SANTA MONICA, Calif. (KABC) -- The crime fighter of the future is a high-flying eye in the sky that goes where choppers and officers cannot.
A call to 911 can often create an intense environment for police.
In many cases, important details are unknown to responding officers.
Hoping to de-escalate many of those interactions, the Santa Monica Police Department has turned to the sky with its Drone as a First Responder program, or DFR program.
"I would say over 90% of the calls we respond to with the drone, the drone is there first. Sometimes by a considerable margin just because of downtown traffic, units are tied up whatever it may be," said Peter Lashley, drone pilot and Santa Monica Police Officer.
At top speed, the drone can travel from one end of Santa Monica to the other in under two minutes, but the real benefit is once it gets to the scene it helps officers see around corners.
Officer Lashley has been with Santa Monica PD for 18 years and used his patrol experience while operating the drone for the department after a 911 caller reported a teenager holding a gun in the middle of the street.
"As soon as I saw two [guns], it definitely escalated," said Lashley when describing a drone video showing teens holding guns.
The drone found the teens before officers arrived and Lashley relayed critical information.
"Just the mechanical, the way they were manipulating it, I had very good reason to believe that the ones I was seeing were not live firearms, that they were CO2 or some type of BB type gun," said Lashley.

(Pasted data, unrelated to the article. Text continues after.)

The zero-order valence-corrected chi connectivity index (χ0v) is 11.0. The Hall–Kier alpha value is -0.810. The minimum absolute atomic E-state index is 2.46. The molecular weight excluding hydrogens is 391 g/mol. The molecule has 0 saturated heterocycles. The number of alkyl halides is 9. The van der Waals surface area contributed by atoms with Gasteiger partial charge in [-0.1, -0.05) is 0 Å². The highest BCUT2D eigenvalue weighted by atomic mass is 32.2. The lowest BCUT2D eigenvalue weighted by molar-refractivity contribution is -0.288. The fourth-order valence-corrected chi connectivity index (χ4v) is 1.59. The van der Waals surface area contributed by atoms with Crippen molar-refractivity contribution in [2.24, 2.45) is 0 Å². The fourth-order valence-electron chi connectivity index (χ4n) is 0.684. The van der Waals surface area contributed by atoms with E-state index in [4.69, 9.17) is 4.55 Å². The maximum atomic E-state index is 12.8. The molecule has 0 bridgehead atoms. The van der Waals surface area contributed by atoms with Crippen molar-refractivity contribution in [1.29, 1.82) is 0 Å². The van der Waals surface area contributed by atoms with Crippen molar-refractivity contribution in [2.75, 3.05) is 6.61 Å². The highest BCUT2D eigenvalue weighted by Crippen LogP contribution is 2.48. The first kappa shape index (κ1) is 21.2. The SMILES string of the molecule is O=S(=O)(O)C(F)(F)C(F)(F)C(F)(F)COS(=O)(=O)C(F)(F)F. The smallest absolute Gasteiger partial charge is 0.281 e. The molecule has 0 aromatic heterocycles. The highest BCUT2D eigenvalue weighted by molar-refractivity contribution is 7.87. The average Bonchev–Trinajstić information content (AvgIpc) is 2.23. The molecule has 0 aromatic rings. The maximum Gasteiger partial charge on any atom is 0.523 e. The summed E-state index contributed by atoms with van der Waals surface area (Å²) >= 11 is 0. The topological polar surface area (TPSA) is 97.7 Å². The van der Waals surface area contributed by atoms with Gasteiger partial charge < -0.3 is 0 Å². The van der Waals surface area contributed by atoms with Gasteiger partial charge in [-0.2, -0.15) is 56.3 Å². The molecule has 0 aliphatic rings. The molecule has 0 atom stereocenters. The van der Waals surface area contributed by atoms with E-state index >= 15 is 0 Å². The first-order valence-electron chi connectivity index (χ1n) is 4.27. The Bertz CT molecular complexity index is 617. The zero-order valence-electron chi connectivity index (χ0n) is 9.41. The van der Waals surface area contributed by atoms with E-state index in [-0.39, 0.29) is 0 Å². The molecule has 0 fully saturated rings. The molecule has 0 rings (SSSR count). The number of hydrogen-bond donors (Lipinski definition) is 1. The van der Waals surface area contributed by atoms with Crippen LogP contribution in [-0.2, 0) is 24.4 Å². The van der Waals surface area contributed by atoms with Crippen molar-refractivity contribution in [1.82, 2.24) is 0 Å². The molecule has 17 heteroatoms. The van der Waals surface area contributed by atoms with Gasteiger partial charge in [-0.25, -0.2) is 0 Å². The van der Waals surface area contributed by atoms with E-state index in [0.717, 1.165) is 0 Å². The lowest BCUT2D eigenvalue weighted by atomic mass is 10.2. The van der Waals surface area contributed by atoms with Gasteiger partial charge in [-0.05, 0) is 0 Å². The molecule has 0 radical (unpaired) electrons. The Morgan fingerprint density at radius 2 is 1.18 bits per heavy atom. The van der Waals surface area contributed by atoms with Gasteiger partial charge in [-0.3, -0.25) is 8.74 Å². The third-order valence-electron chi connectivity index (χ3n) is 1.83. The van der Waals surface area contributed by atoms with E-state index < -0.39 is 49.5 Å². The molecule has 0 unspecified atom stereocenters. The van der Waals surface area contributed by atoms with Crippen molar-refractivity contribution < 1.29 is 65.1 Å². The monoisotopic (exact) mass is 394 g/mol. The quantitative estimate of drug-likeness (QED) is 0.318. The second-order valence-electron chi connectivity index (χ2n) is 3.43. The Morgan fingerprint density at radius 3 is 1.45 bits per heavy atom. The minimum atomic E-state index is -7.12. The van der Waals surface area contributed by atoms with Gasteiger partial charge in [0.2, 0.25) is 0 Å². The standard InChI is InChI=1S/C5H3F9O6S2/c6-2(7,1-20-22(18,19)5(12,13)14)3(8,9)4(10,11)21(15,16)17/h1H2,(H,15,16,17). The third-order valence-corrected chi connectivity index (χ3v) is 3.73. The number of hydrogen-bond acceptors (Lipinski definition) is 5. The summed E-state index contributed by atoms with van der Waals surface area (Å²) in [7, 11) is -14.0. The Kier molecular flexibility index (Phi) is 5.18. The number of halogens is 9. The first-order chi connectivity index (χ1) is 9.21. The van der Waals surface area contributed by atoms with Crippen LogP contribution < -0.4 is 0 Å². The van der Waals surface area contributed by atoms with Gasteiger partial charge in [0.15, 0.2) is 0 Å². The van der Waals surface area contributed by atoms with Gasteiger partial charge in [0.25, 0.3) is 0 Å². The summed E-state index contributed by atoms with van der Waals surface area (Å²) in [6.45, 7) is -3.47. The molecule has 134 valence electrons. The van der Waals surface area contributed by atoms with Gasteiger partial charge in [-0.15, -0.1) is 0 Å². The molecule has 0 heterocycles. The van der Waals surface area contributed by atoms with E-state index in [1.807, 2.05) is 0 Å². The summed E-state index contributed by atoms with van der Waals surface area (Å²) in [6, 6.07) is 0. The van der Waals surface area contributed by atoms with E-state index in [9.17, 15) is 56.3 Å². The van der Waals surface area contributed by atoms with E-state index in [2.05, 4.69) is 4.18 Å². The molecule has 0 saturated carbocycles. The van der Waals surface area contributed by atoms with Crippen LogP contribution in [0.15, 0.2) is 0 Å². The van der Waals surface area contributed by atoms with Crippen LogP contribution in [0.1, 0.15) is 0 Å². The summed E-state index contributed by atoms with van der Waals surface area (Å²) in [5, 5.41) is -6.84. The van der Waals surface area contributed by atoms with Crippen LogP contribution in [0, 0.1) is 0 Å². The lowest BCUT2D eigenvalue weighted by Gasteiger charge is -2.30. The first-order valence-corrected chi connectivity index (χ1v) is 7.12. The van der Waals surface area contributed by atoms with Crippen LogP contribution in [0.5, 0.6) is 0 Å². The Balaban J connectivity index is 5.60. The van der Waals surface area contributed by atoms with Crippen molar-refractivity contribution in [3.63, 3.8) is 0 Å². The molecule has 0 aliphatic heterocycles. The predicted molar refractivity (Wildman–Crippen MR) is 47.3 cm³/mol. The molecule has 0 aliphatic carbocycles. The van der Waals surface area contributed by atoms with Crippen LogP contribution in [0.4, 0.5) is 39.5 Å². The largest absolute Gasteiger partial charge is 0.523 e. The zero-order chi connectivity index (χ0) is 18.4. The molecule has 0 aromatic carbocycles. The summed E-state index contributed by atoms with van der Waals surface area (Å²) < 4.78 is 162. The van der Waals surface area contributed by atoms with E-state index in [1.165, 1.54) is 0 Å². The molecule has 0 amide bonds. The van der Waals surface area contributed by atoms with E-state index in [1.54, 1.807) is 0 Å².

Officers found the teens, who now face charges, but they might be alive because officers were better informed.
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"We were able to deescalate a situation, keep our community safe, keep our officers safe and at the same time, do what's right for our community," said Captain Saul Rodriguez.
The DFR program was launched in November 2021.
Each drone is equipped with a high-end camera and costs roughly $12,000.
Officer Lashley works in an office with scanners, radios and a big screen TV, but because a pilot must have eyes on the drone at all times, a civilian licensed pilot is on the roof, with the ability to take control if necessary.
In most cases, a suspect doesn't even know the drone is overhead.
"It's very different from the typical police pilot because they're loud, right? This is very different where they can go there rather discreetly. The zoom lens on the camera is amazing, so that gives them the ability to be monitoring stuff from a very far distance," Rodriguez said.
It's possible the program will expand to cover the Wilshire corridor toward the eastern edge of the city.
If the staff is increased, the drone could also fly seven days a week, instead of just four.